Sounds of the Sea Industrial Metal, Industrial Rock I Nation I Nation, formed by multi instrumentalist Dylan Nation is an industrial metal project hailing from Australia and states its sound as between NIN, Devin Townsend, Rammstein and Type O Negative. All these influences have come together to showcase the projects debut full length release titled 'Sounds From the Sea'. Awaken - The opening track to the album start with ambient like pad synths and an arpeggio synth, more in the distance of the mix before a crash of ringing guitar riffs and drums come into the mix and then opening to an almost thrash like tempo reminiscent of newer Ministry. The growled vocals give the drive to the song while quickly switching to melodic vocals in the chorus with no effort at all keeping a well balanced sense of harmonic and melodic properties, helping to create a strong opener. The Last Summer - Another ambient opener before guitars come in with melodic/clean vocals come to sing the verse, before suddenly going into a massive growl and back to the clean vocals to sing the chorus and leading to heavy and multiple layers of vocals creating a very dense vocal atmosphere. Then leading off to the bridge and breakdown where Tom fills and an ambient synth line take the lead, helping give the song breathing space before guitars appear back in the mix leading off into the ending of the track. Grey Skies PT.1 - A quiet opening to "Grey Skies" with just synths and vocals present into the mix with the more familiar industrial metal grind comes back into it, upping the aggression to the vocals. A highlight I find to this track is the drum work it's well controlled, fills are well placed for maximum effect. 655/Walk on Water - A different approach to this song intro wise. Relying on guitar and vocals first, instead of the use of synths with drums. Also coming in very quickly in using Tom fills to accompany to vocals a different approach to an accompaniment. Another thing noticed is the track is a much more mid tempo. A highlight to this song would be the bridge and breakdown, some great keyboard work which at times is almost prog rock/metal like at times. In This Moment - A more melodic track to the album, relying heavily on melodic keyboard lines and clean vocals throughout the track and a breath of fresh air to some of the previous tracks. One problem in this track that in some places the drums can be a little bit too quiet, but overall very well recorded and produced. Deepest Blue - Another synth laden intro which reminded me of 'Jagged' era Gary Numan with it's haunting atmosphere, then becoming heavier with screams and a repetitive riff and quiet heavy breathing like vocals with heavy use of delays and reverbs, use of the quiet verses loud choruses like previous tracks to emphasize in heaviness in parts. Time - An immediate starting with a high tempo for a few bars then eventually going to mid tempo dropping into the verse, then high tempo change and screaming in the chorus. The tempo changes are a great way of shaking the formula up and work very well. I found this track to be more guitar focused, with synths being more spaced out into parts of the songs, such as choruses and bridges to help create space. Run Eternal - Another more melodic song for the release, with use of piano and more higher range guitar chords with primarily clean vocals are constantly helping to keep ideas fresh. Also in the chorus, heavy use of double bass of the drums, but even with something that is considered very metal it works well in the melodic sense. There is also guitar solos present later on in the song before the breakdown, after returning to the chorus and back into the guitar solo and into the end of the song. Full Tilt (Till the End) - Finally the closing track opening with drums and synths the guitars creating a strong opening to the end, where often albums tend to slow down a little, but I Nation keep the tempo up right the way through this song, but still managing to signify the end. Also some good use of piano, again like the previous track to break the form up in places, before reverting back to the heaviness and atmospheric synths and melodic vocals. So, my thoughts - A great change to reviewing the big industrial metal bands and good to find something very different in the use of ambient in songs. It's a great idea as opens up many possibilities to song writing, and ideas and some brilliant and melodic guitar and vocal work on the album which shows no sign of difficulty or struggling. However, I find that in places parts seem to be a little to loud in the mix and the use of ambient intros in many of the songs to get a little to repetitive, as well as the quiet verse loud chorus approach that is very common in industrial rock and metal. I will give the 'Sounds from the Sea' 7 out of 10 as there some great ideas and potential and a welcome the use of the ambient sounds. However, I find ideas and intros to be a little to tedious and too familiar to previous songs, but if this can be improved for future releases it will be greatly welcomed. 450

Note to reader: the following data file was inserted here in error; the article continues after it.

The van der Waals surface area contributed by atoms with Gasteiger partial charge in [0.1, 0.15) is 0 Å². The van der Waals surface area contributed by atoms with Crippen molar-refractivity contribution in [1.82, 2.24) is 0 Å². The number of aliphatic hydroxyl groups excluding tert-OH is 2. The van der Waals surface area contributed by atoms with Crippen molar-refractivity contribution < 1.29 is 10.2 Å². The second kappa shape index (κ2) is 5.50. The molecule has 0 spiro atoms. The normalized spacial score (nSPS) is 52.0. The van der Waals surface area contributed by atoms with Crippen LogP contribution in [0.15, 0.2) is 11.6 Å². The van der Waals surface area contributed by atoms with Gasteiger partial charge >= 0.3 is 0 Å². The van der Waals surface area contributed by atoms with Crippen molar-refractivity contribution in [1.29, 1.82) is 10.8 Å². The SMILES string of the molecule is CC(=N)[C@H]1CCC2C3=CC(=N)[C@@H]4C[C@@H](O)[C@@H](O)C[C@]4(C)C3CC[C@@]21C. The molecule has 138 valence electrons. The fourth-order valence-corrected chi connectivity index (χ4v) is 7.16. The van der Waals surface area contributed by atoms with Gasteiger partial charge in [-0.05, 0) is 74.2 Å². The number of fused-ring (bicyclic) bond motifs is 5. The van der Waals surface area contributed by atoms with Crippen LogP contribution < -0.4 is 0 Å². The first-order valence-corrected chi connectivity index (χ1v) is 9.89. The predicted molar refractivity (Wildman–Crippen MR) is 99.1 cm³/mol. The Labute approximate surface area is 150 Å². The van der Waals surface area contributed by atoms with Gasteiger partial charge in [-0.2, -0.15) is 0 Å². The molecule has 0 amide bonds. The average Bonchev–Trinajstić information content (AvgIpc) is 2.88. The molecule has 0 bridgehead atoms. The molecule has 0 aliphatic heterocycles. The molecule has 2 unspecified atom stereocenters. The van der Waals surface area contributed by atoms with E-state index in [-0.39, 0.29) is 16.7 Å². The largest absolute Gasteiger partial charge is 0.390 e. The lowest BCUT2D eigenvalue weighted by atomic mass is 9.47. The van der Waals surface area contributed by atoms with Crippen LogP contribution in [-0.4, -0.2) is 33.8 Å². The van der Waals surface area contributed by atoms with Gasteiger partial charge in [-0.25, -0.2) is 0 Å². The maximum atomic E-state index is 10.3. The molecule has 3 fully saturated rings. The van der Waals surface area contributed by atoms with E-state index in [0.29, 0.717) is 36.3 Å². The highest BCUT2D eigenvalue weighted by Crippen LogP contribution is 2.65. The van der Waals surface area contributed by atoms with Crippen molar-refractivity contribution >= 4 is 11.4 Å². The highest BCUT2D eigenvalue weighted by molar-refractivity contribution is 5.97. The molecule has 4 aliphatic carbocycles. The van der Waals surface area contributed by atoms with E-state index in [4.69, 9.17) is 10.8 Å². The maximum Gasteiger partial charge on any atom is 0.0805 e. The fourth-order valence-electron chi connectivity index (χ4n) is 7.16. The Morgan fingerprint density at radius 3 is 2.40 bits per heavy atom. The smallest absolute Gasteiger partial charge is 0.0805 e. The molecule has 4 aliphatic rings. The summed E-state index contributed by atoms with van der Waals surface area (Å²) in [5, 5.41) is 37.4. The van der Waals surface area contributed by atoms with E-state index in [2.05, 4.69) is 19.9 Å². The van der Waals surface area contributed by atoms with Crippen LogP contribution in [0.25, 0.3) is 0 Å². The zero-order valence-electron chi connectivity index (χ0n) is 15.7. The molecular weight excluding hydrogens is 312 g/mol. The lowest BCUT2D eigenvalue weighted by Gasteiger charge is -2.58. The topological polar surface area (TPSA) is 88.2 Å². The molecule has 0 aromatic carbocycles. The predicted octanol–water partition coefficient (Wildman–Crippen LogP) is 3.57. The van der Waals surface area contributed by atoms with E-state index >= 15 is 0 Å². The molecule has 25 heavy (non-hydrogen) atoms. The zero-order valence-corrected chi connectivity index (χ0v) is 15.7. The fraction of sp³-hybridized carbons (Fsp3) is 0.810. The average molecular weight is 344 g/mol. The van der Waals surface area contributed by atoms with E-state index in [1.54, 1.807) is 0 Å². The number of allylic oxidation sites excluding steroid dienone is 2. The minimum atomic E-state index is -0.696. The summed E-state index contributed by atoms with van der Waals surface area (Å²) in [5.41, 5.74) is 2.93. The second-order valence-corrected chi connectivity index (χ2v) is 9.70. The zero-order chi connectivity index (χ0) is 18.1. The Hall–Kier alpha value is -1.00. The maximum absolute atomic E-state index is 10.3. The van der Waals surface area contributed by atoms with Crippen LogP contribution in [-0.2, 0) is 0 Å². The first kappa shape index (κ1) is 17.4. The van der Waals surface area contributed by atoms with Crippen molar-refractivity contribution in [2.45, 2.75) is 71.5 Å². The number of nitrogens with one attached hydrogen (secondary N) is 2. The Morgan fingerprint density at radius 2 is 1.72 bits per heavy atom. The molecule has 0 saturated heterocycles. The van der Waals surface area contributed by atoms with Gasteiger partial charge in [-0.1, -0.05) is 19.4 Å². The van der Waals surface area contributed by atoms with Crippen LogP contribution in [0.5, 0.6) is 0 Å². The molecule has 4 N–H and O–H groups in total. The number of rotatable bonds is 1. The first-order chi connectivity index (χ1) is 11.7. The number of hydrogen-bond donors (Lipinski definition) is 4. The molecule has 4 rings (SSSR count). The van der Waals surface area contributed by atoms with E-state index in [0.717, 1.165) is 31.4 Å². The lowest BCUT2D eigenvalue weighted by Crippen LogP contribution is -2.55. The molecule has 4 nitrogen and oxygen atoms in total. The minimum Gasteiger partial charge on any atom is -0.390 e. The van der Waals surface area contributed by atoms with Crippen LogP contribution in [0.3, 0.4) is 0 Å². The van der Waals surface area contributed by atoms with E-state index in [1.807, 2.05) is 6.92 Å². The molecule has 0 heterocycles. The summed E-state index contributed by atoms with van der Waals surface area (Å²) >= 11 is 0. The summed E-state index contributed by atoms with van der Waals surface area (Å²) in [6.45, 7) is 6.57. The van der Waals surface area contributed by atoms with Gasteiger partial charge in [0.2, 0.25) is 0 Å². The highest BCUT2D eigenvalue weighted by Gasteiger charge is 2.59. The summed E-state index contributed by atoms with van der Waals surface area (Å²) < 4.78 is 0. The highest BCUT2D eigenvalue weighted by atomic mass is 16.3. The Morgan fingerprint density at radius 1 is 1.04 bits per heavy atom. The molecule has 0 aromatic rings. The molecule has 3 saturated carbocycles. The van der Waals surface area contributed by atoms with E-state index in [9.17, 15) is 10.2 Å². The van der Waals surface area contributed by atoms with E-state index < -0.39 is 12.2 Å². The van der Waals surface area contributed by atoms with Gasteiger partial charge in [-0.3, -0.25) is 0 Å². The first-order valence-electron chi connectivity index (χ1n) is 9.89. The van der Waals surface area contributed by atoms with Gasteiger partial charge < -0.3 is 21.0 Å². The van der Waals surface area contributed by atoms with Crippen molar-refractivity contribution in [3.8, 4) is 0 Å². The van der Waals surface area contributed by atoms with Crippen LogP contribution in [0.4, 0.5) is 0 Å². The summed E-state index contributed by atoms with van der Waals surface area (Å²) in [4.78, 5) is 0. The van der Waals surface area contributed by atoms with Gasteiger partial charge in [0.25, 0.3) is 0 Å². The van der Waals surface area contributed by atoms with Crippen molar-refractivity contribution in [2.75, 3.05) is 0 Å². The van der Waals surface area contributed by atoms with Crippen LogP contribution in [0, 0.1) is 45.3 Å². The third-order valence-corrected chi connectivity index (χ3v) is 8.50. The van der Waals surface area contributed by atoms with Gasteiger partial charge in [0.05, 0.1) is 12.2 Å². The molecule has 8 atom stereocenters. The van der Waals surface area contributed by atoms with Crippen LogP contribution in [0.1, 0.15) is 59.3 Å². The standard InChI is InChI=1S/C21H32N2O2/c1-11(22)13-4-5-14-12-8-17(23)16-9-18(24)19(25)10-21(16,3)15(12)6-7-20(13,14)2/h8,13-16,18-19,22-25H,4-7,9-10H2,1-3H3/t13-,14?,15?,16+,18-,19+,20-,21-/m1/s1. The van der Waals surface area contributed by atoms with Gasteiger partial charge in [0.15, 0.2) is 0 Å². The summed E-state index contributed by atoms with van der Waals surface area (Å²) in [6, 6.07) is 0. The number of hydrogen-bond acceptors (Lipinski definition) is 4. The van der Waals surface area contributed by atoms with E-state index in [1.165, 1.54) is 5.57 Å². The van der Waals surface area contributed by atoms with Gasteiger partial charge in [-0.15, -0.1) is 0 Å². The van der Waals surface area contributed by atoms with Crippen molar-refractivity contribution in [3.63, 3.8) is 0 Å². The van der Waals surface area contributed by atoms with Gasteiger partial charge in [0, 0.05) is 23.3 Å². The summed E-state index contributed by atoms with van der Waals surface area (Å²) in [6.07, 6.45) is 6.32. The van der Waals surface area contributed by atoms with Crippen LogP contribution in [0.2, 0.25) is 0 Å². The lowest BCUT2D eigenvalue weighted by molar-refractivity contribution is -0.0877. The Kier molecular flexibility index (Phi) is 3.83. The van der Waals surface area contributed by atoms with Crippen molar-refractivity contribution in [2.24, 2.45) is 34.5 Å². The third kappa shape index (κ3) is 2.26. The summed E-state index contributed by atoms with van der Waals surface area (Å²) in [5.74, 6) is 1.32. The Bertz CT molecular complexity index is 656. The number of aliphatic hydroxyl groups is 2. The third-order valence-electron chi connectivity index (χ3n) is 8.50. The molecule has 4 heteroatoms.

Brutal Resonance

I Nation - Sounds of the Sea

7.0
"Good"
N/A
Electroracle
Released off label 2008